Mailchimp are a company we have huge admiration for. Not only is their product badass, they’ve nailed marketing. Period. For that, we had to ask Mark DiCristina, Mailchimp Director of Marketing to be this weeks SaaSStar. Here’s what he had to say to SaaScribe:
Hi Mark, Would you say Mailchimp doesn’t conform to traditional SaaS Marketing? For instance, sponsoring the podcast Serial and giving away monkey hats for cats may not be in the traditional SaaS Marketing playbook.
Yes, we do lots of things differently! Many SaaS companies are aware of the importance of brand marketing, but they’re unable to make the investments in a long term strategy that are necessary to create a meaningful brand. Our commitment to it has been baked in from very early on.
The Podcast Serial was a huge success both for the producers of the podcast and as a marketing coup for Mailchimp. How did Mailchimp get involved in sponsoring the show and can you share any ROI metrics that were a result of the sponsorship?
We’d been sponsoring This American Life for a while, and they approached us for Serial because MailChimp was the only advertiser their listeners had ever given them positive feedback about (the ad said we make hats for cats and small dogs). When they sent us a description of the show, we immediately told them we wanted to sponsor the entire season. There’s no way I could have predicted the the massive cultural impact it had, but I knew it had the potential to do for podcasting what The Sopranos did for television. I still feel good about that!
The ROI on something like this is hard to calculate, but it was insanely great. Our goal with podcast sponsorship is to create awareness, and we saw an unbelievable response. We showed up on SNL, The Colbert Report and Funny or Die. There were hundreds of tweets every day at the end of the season, articles in places like Fast Company and The Guardian about the ad and our approach, even remixes on Soundcloud. For so many fans of Serial, the MailKimp meme became the way they shared their enthusiasm for the show, and people are still talking about it today. For an advertiser, it doesn’t get any better than that.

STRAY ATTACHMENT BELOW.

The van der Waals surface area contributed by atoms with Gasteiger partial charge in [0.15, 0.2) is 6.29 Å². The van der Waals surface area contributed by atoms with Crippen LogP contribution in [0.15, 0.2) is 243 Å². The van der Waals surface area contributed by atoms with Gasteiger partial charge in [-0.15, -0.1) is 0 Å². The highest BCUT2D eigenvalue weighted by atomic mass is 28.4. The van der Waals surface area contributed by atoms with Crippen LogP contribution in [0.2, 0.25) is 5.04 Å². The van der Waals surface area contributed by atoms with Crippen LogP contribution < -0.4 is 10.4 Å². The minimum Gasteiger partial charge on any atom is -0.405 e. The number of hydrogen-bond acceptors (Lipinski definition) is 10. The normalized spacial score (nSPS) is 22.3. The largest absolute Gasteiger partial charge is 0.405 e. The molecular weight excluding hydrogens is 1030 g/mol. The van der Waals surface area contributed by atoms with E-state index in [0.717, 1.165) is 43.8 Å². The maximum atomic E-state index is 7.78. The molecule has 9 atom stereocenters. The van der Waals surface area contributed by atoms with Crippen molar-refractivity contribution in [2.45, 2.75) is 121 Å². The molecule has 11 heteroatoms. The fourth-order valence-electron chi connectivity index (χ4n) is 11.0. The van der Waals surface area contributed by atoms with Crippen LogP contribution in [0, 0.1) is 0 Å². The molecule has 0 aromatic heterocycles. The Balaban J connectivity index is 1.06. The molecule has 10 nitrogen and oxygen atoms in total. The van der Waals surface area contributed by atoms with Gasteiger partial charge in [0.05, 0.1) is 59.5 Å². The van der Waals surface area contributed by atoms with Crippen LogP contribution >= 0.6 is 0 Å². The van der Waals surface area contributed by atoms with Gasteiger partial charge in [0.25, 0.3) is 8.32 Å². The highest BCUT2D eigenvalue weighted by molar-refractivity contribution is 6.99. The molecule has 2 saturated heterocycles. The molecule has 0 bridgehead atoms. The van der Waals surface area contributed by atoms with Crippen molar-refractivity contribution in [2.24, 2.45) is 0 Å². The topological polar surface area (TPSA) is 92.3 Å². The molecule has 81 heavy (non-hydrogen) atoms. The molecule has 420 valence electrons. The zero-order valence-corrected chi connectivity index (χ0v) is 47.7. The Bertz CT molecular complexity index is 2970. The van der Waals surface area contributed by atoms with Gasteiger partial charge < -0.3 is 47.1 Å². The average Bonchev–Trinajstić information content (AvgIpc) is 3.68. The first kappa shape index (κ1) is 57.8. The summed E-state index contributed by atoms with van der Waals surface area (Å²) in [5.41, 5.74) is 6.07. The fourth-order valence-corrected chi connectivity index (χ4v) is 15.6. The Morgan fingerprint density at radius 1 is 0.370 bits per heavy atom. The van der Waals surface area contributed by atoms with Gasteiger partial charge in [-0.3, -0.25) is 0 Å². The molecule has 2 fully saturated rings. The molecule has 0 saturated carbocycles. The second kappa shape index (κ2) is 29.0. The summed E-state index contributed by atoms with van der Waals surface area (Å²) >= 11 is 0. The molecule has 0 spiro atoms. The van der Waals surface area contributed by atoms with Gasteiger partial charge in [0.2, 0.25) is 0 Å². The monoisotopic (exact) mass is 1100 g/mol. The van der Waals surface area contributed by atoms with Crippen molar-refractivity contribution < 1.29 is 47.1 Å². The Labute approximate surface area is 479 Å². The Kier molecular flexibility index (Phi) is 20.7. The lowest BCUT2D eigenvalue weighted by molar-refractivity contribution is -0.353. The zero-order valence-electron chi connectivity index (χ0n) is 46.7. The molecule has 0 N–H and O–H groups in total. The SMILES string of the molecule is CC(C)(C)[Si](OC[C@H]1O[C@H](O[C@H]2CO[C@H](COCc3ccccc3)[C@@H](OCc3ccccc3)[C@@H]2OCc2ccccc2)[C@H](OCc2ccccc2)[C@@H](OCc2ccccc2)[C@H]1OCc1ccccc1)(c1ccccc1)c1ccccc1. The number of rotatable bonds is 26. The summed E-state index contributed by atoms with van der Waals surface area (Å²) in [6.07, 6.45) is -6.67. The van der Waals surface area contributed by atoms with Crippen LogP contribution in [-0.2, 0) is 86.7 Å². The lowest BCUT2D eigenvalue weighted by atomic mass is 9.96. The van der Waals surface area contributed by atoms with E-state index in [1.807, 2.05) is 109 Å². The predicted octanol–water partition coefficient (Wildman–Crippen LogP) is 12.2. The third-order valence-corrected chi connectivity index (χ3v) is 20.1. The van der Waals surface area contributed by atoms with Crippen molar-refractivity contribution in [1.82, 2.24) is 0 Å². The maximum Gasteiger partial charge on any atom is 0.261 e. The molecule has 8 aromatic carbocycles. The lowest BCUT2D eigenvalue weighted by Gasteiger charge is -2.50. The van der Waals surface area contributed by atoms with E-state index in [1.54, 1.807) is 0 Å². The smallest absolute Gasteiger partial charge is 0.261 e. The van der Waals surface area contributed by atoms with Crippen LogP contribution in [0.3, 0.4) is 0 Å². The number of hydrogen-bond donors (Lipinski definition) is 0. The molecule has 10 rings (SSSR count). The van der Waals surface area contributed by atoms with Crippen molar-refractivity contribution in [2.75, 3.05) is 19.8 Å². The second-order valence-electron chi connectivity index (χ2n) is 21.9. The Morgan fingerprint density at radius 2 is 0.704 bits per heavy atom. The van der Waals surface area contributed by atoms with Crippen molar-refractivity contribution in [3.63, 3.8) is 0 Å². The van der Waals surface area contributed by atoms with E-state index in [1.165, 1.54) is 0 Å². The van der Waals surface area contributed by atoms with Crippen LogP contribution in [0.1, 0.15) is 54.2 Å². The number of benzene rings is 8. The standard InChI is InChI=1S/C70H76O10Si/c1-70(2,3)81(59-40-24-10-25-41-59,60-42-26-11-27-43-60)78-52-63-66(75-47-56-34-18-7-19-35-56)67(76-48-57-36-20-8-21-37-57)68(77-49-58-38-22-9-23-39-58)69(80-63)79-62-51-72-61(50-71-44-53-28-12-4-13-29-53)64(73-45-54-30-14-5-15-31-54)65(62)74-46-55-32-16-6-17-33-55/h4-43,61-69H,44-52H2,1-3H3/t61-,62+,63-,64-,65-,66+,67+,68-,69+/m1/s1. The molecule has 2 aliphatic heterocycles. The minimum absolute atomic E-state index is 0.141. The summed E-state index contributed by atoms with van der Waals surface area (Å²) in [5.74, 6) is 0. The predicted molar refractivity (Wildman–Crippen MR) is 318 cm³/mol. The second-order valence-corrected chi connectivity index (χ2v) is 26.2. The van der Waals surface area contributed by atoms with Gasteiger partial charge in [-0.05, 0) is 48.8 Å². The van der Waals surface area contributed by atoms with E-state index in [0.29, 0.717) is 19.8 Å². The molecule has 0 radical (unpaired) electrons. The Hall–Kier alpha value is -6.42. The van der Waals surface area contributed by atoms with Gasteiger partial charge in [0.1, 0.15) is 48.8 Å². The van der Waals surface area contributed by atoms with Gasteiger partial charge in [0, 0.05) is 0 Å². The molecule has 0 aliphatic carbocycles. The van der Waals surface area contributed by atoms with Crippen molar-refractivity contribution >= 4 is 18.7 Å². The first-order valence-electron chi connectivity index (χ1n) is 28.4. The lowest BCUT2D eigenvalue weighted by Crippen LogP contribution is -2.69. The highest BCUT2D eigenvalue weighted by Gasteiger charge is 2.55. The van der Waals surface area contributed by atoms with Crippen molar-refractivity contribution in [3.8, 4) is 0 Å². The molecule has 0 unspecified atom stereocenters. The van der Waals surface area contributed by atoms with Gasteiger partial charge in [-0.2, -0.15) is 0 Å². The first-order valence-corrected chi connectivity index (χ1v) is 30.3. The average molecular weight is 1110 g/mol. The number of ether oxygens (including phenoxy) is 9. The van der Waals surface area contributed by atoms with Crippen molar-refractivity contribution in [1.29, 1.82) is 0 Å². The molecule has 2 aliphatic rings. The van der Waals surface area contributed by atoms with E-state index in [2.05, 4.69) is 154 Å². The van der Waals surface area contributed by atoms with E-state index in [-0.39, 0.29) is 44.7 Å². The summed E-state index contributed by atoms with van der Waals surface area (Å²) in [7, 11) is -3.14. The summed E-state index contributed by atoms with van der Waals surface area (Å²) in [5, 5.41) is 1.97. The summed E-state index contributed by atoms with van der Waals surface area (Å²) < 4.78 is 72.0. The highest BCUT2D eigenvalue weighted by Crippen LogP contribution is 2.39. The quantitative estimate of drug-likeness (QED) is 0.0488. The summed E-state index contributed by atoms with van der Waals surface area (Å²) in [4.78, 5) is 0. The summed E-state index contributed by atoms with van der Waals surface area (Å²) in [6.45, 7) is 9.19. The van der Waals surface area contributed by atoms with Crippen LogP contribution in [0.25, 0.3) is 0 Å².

Is it important for a SaaS Companies culture to permeate right through its marketing strategy?
Yes, and that’s certainly true of MailChimp. The reason we’ve been so successful with our brand is that it’s a true reflection of our values and beliefs. We’ve been consistent over a long period of time, and people feel that.
Mailchimp Only offered freemium 8 years after launch. Why so long and why introduce it when you did?
MailChimp is proudly self-funded, and creating a healthy company is more important to us than growth for growth’s sake. We knew freemium would create momentum for us, but it also came with a good deal of risk. We had to get to a place where we were confident about things like finances, abuse, and support before it made sense. Ben wrote a great blog post about it a year after we went freemium. http://blog.mailchimp.com/going-freemium-one-year-later/
Growth Hackers seem to be popping up in SaaS Companies left, right and centre these days. Is Growth Hacking the new VP of Marketing? Do you consider yourself a Growth Hacker?
That’s funny. It’s not how I see myself. I even had to look up the definition to make sure I answer the question correctly!
MailChimp certainly takes a non-traditional approach to marketing, and we’ve been able to make an awesome impact with a limited budget relative to our competitors. We do tons of iteration and experimentation, too. But when I think of growth hacking, I think of products that are looking for an audience and still trying to figure out how they fit into their customers’ lives. We’re very clear on who our audience is and the job MailChimp does for them. My role is to show people that MailChimp makes the best products in our industry and build a world famous brand to support them.
by Alex Theuma @alextheuma